Enjoying Cross-Training

4-10 June 2018

Week 3 of my training block for the Clacton Half Marathon, modified due to injury.


Cross-Training (Gym Workouts) – Monday – Sunday

Although the injury in my shins has remained it has not prevented me from enjoying a wide range of exercises.

I have focused on workouts to strengthen my lower body, including using machines such as leg extension, curl and press, as well as dumbbell lunges, barbell squats and barbell deadlifts.

Every day I have also spent hours on the cross-trainer, static bike and rower to continue sweating.

I also purchased more running shoes from Vivobarefoot, to give me more support when I return to running.

Why I Now Foam Roll

A Fruitful Meeting

A fortnight ago I met a physiotherapist in a gym.

He explained how he helps a lot of runners return from injury using resistance bands and various foam rollers.

He told me every one of his rehabilitation programmes has self-massage as a component.

I asked him whether it would be prudent for me – not currently injured – to try.

He was surprised I didn’t already own this equipment.

So I bought five different types of cheap foam rollers: four spikey balls and a compressed cylinder.

Spiky Self-Massage Balls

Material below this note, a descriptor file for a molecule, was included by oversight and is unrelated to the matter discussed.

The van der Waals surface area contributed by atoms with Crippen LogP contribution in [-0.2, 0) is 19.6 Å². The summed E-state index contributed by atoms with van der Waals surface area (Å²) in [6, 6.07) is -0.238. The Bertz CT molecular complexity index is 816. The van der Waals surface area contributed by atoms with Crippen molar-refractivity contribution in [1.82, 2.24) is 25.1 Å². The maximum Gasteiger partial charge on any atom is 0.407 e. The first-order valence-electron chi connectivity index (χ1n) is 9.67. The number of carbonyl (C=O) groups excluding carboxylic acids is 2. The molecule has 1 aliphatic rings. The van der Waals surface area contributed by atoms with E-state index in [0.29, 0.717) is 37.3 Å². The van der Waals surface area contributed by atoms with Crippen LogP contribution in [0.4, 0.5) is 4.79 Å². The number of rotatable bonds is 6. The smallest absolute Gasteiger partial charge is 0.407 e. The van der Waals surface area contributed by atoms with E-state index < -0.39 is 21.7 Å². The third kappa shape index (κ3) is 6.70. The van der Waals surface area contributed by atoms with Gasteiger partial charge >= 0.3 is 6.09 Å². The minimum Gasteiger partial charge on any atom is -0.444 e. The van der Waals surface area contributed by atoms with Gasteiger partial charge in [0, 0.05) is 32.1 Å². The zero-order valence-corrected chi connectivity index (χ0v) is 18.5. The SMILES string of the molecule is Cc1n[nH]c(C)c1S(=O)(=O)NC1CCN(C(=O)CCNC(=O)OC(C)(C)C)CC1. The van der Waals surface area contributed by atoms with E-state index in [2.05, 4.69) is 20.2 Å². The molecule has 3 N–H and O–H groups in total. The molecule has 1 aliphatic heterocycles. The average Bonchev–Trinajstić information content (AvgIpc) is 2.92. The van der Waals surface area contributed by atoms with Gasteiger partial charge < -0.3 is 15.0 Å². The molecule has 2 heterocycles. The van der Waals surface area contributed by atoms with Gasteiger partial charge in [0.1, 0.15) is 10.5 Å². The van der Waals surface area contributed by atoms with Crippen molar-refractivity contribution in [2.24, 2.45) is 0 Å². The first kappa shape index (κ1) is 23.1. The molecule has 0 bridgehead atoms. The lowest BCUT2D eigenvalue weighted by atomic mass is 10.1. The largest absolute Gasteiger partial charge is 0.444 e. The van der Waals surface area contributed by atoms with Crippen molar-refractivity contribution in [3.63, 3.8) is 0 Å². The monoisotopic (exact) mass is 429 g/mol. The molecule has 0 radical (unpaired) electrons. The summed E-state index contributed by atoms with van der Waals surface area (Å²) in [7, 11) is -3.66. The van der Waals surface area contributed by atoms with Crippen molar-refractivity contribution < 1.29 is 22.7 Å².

Pain is Normal

I began by rolling my lower and upper legs, and found areas of my left calf and quads painful. This is of course normal, and identifies weaknesses in my body.

At this early stage of self-massaging, exploring my body is essential to understanding it better. My legs have no ill-effects and I now know where in my legs I need to strengthen (as well as stretch). This is valuable information that would have otherwise cost me in professional fees to discover.

Some is Better Than None

Although I received a self-massage stick in July 2017 just before I ran my third 10k race, I failed to implement it in my training routine. I currently make it a priority to foam roll during my morning stretching routine.

Psychologically it makes me feel better, and even if there are minimal benefits in the short-term I feel I need to explore alternative training tools in my pursuit of an important racing goal. This could aid my recovery from workouts, improving my chances of staying injury-free.

How Lunges Improve Your Running

Lunges are a great method of strengthening your legs and improving your balance. Lunges condition large muscles used for running including the quadriceps, hamstrings and glutes.

The smooth motion also allows you to visualise.

Position yourself with one foot forward, planted firmly on the ground with the knee bent. The back leg should be a step behind your body, your heel off the ground. Your back should be straight, with you chest out. Inhale as you lower your knee close to the ground, and exhale as you raise to your starting position. You should be able to see the tip of your front foot, even as you lower.

Forward Lunge

I undertake lunges of high reps to build my endurance, but have also completed workouts of low reps whilst holding weights as well as jumping lunges (alternating legs).


Personal Records 

Forward Lunges

Total reps in 1 minute (30 seconds on each leg) – 34

Total reps in 2 minutes (1 minute on each leg) – 66

25 lunges on each leg – 0:41

50 lunges on each leg – 1:21